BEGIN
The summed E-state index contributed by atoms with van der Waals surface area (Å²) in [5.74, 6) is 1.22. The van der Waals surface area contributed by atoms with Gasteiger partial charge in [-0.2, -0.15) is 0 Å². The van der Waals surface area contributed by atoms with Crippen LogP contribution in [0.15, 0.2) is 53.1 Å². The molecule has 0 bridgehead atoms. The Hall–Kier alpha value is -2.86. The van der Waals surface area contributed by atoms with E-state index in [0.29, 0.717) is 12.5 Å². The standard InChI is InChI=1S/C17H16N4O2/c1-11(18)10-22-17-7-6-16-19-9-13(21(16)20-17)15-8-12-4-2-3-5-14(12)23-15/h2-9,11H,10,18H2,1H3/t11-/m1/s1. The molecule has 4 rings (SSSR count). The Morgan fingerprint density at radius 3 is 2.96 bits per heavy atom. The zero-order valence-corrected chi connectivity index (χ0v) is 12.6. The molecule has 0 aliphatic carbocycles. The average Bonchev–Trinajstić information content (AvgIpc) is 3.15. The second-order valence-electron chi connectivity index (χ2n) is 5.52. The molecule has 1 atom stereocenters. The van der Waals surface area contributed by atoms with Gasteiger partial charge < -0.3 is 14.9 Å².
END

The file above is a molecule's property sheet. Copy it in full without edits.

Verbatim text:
The summed E-state index contributed by atoms with van der Waals surface area (Å²) in [5.74, 6) is 1.22. The van der Waals surface area contributed by atoms with Gasteiger partial charge in [-0.2, -0.15) is 0 Å². The van der Waals surface area contributed by atoms with Crippen LogP contribution in [0.15, 0.2) is 53.1 Å². The molecule has 0 bridgehead atoms. The Hall–Kier alpha value is -2.86. The van der Waals surface area contributed by atoms with E-state index in [0.29, 0.717) is 12.5 Å². The standard InChI is InChI=1S/C17H16N4O2/c1-11(18)10-22-17-7-6-16-19-9-13(21(16)20-17)15-8-12-4-2-3-5-14(12)23-15/h2-9,11H,10,18H2,1H3/t11-/m1/s1. The molecule has 4 rings (SSSR count). The Morgan fingerprint density at radius 3 is 2.96 bits per heavy atom. The zero-order valence-corrected chi connectivity index (χ0v) is 12.6. The molecule has 0 aliphatic carbocycles. The average Bonchev–Trinajstić information content (AvgIpc) is 3.15. The second-order valence-electron chi connectivity index (χ2n) is 5.52. The molecule has 1 atom stereocenters. The van der Waals surface area contributed by atoms with Gasteiger partial charge < -0.3 is 14.9 Å².